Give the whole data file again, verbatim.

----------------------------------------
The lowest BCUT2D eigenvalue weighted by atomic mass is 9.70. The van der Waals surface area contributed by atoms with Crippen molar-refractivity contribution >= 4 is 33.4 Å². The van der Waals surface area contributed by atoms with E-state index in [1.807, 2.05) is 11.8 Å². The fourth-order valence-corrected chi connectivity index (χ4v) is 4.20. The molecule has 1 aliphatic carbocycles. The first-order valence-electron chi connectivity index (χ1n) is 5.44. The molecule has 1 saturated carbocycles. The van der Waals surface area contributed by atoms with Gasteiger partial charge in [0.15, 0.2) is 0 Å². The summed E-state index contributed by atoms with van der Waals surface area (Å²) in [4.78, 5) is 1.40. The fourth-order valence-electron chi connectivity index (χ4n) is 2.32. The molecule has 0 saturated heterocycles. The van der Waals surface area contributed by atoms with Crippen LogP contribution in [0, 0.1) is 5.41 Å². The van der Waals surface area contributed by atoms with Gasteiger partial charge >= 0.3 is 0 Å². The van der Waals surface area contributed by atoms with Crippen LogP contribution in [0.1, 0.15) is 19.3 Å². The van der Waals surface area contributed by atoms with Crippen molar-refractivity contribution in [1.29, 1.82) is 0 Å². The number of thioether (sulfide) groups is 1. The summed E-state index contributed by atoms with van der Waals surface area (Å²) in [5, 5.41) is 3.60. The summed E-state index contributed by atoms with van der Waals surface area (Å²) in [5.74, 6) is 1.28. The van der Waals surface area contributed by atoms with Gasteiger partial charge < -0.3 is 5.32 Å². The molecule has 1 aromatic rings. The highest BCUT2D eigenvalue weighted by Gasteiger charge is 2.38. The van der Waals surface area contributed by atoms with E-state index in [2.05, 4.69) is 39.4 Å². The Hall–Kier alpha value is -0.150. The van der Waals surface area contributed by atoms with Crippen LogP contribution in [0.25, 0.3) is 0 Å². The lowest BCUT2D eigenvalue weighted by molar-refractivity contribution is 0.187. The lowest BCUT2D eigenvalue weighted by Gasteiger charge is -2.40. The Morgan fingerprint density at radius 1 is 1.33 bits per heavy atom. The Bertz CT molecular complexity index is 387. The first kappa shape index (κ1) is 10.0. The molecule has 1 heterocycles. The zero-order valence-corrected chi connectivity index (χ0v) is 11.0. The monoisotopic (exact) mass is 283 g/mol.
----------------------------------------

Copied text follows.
The lowest BCUT2D eigenvalue weighted by atomic mass is 9.70. The van der Waals surface area contributed by atoms with Crippen molar-refractivity contribution >= 4 is 33.4 Å². The van der Waals surface area contributed by atoms with E-state index in [1.807, 2.05) is 11.8 Å². The fourth-order valence-corrected chi connectivity index (χ4v) is 4.20. The molecule has 1 aliphatic carbocycles. The first-order valence-electron chi connectivity index (χ1n) is 5.44. The molecule has 1 saturated carbocycles. The van der Waals surface area contributed by atoms with Gasteiger partial charge in [0.15, 0.2) is 0 Å². The summed E-state index contributed by atoms with van der Waals surface area (Å²) in [4.78, 5) is 1.40. The fourth-order valence-electron chi connectivity index (χ4n) is 2.32. The molecule has 0 saturated heterocycles. The van der Waals surface area contributed by atoms with Crippen LogP contribution in [0, 0.1) is 5.41 Å². The van der Waals surface area contributed by atoms with Gasteiger partial charge >= 0.3 is 0 Å². The van der Waals surface area contributed by atoms with Crippen LogP contribution in [0.1, 0.15) is 19.3 Å². The van der Waals surface area contributed by atoms with Crippen molar-refractivity contribution in [1.29, 1.82) is 0 Å². The number of thioether (sulfide) groups is 1. The summed E-state index contributed by atoms with van der Waals surface area (Å²) in [5, 5.41) is 3.60. The summed E-state index contributed by atoms with van der Waals surface area (Å²) in [5.74, 6) is 1.28. The van der Waals surface area contributed by atoms with Gasteiger partial charge < -0.3 is 5.32 Å². The molecule has 1 aromatic rings. The highest BCUT2D eigenvalue weighted by Gasteiger charge is 2.38. The van der Waals surface area contributed by atoms with E-state index in [2.05, 4.69) is 39.4 Å². The Hall–Kier alpha value is -0.150. The van der Waals surface area contributed by atoms with Crippen LogP contribution in [0.25, 0.3) is 0 Å². The lowest BCUT2D eigenvalue weighted by molar-refractivity contribution is 0.187. The lowest BCUT2D eigenvalue weighted by Gasteiger charge is -2.40. The Morgan fingerprint density at radius 1 is 1.33 bits per heavy atom. The Bertz CT molecular complexity index is 387. The first kappa shape index (κ1) is 10.0. The molecule has 1 heterocycles. The zero-order valence-corrected chi connectivity index (χ0v) is 11.0. The monoisotopic (exact) mass is 283 g/mol.